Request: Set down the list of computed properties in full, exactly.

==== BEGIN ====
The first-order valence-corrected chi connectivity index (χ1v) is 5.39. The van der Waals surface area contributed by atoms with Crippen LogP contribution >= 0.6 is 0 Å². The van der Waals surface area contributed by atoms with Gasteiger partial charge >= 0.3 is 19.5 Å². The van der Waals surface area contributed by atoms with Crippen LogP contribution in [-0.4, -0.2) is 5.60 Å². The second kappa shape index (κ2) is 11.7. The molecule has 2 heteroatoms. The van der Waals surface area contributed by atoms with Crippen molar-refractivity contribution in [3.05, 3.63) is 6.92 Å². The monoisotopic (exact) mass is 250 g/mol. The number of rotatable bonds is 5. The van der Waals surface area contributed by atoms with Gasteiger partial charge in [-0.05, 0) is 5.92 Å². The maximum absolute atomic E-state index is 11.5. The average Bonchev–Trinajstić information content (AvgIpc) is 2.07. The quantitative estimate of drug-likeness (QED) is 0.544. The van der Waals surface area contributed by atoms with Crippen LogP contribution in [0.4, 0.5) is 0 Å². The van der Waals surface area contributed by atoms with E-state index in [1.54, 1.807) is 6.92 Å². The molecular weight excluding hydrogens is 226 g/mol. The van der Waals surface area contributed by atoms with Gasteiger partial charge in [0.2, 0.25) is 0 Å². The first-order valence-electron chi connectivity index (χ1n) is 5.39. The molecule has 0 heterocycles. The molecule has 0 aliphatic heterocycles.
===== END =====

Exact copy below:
The first-order valence-corrected chi connectivity index (χ1v) is 5.39. The van der Waals surface area contributed by atoms with Crippen LogP contribution >= 0.6 is 0 Å². The van der Waals surface area contributed by atoms with Gasteiger partial charge >= 0.3 is 19.5 Å². The van der Waals surface area contributed by atoms with Crippen LogP contribution in [-0.4, -0.2) is 5.60 Å². The second kappa shape index (κ2) is 11.7. The molecule has 2 heteroatoms. The van der Waals surface area contributed by atoms with Crippen molar-refractivity contribution in [3.05, 3.63) is 6.92 Å². The monoisotopic (exact) mass is 250 g/mol. The number of rotatable bonds is 5. The van der Waals surface area contributed by atoms with Gasteiger partial charge in [-0.05, 0) is 5.92 Å². The maximum absolute atomic E-state index is 11.5. The average Bonchev–Trinajstić information content (AvgIpc) is 2.07. The quantitative estimate of drug-likeness (QED) is 0.544. The van der Waals surface area contributed by atoms with Crippen LogP contribution in [0.4, 0.5) is 0 Å². The van der Waals surface area contributed by atoms with E-state index in [1.54, 1.807) is 6.92 Å². The molecular weight excluding hydrogens is 226 g/mol. The van der Waals surface area contributed by atoms with Gasteiger partial charge in [0.2, 0.25) is 0 Å². The first-order valence-electron chi connectivity index (χ1n) is 5.39. The molecule has 0 heterocycles. The molecule has 0 aliphatic heterocycles.